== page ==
Solo efforts

In the sluggish fundraising environment of the past year, some GPs have created unique ways to structure accounts for their prized LPs as a way to raise capital for investments and build relationships with investors.

GPs are structuring these accounts at just the right time, as more and more LPs are looking for opportunities to co-invest alongside trusted GPs.

The industry will continue to see institutions, especially those with the resources to build strong in-house teams, looking for more unique investment structures where they can have more control over investment decisions and pay lower fees. Firms that seek to cash in on this growing trend should be prepared with creative ways to work with LPs.

“As plan sponsors get more comfortable with the asset class, they have started venturing off and doing much more on their own,” says a fund of funds source. “[These types of vehicles] come with higher expected returns, and higher volatility. When we structure a portfolio, we don’t target more than 10 to 15 percent of the portfolio to co-investment.

Christopher
Witkowsky

“Also adding to it is the lack of capital being raised,” the source says. “Ten years ago, when everyone was piling money into private equity, there wasn’t really as much of a need for some of the co-investments. Fundraising now is difficult, so GPs are going to reach out to co-investors as well.”

One institution to move into co-investments is seasoned private equity LP The Wellcome Trust, a charitable UK foundation. Wellcome recently teamed up with The Blackstone Group to bid for 318 branches of the Royal Bank of Scotland.

Wellcome has over the past few years “transformed our investment policy, combining aligned partnerships with the strongest managers and building in-house resources to own selected assets directly”, according to the organisation’s website.

This move is in line with many other large institutions that are active in private equity, and that are increasingly creating co-investment or direct vehicles.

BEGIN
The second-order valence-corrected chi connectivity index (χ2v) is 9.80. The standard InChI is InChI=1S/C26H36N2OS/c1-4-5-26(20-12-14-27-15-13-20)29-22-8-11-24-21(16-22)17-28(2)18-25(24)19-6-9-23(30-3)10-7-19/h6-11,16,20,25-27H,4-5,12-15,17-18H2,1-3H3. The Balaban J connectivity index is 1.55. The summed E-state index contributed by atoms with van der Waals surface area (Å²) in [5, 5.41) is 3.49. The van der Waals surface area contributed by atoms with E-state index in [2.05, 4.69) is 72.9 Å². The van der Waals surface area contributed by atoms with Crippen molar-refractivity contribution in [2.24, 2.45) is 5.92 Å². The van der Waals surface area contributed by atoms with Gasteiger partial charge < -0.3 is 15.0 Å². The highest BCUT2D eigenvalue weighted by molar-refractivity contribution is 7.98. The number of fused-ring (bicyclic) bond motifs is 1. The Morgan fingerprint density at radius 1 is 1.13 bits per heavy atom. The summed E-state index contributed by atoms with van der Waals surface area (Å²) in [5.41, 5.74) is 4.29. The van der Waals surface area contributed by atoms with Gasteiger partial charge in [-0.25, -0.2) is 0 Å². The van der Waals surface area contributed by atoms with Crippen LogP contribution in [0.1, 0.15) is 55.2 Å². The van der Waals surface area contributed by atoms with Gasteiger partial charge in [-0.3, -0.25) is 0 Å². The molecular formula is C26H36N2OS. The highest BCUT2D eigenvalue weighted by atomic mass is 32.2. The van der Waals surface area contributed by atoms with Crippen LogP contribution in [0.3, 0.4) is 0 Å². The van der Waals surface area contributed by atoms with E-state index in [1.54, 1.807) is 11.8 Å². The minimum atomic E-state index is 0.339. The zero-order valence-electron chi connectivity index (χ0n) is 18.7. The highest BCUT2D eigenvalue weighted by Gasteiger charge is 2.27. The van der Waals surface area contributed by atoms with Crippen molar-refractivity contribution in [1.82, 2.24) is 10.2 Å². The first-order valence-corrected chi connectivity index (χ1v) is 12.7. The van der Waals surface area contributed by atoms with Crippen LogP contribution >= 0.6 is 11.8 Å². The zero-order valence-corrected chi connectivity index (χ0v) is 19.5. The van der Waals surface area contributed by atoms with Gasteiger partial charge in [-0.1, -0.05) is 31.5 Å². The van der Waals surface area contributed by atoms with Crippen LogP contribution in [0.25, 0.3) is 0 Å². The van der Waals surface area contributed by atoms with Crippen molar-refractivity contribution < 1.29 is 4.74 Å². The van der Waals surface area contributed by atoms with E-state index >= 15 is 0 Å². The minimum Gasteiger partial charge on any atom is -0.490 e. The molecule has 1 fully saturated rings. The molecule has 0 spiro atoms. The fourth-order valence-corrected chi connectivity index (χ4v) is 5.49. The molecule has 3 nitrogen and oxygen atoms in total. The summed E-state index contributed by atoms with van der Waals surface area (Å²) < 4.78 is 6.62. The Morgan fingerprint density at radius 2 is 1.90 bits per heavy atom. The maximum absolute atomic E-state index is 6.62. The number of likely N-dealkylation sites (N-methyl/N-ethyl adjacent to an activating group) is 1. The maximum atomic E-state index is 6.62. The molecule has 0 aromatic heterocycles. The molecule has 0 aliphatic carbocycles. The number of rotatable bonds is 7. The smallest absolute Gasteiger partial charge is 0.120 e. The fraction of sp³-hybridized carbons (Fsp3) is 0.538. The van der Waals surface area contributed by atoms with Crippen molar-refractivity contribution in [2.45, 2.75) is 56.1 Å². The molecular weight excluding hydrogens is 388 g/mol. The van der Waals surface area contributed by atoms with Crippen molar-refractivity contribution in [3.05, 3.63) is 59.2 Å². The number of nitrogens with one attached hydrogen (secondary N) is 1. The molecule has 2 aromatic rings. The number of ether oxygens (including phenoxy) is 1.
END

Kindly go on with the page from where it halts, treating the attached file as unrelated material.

The largest pension in the US, the California Public Employees’ Retirement System, with more than $200 billion of total assets, said earlier this year it is planning to create “unique structures with select general partners” that charge lower fees and offer more customised portfolios.

In a board presentation, investment staff said CalPERS would also build up its co-investment capability to invest alongside the “highest capability” general partners to gain additional exposure to “attractive companies at lower costs”.

CalPERS has a separate account for co-investment with mega-firm Apollo Management to which it committed $1 billion for investments in senior bank debt and hung leveraged buyout loans. The Apollo Credit Opportunities Fund had an internal rate of return of 11 percent as of 30 September 2009, and that’s with about $952 million of CalPERS $1 billion commitment called. The vehicle is carrying a 1.2 percent investment multiple, according to CalPERS.

It’s hard to make a generalised statement about how co-investment programmes perform. The California State Teachers Retirement System reported its co-investment programme, established in 1996, had a net 10-year return of 3.7 percent, compared to the net 10-year return of 8.5 percent for fund investments.
“Longer term performance for the co-investment portfolio was dampened by two failed co-investments made in the mid-1990s,” the pension said in documents.

Some GPs recognise the appetite LPs have for uniquely structured programmes that allow for co-investments. Apollo said in a recent filing with the US Securities and Exchange Commission that it is seeing more interest on the part of investors to enter into tailored separate accounts.

Apollo also has a vehicle called Palmetto with the South Carolina Retirement System, which as of 30 September had $759 million. The account had committed more than $250 million to investments “primarily in [Apollo’s] European non-performing loan and private equity funds”, Apollo said.

“Palmetto was established to facilitate investments by such third-party investor directly in our private equity and capital markets funds and certain other transactions that we sponsor and manage,” the firm said.
The partnership gives South Carolina the option to either invest directly alongside Apollo in investments, or commit capital to Apollo funds.

As LPs become more comfortable with private equity, they will increasingly look for ways to co-invest with their trusted managers. Those GPs with the creativity to offer such products to their LPs will be able to attract capital, and build relationships, faster than firms without such offerings.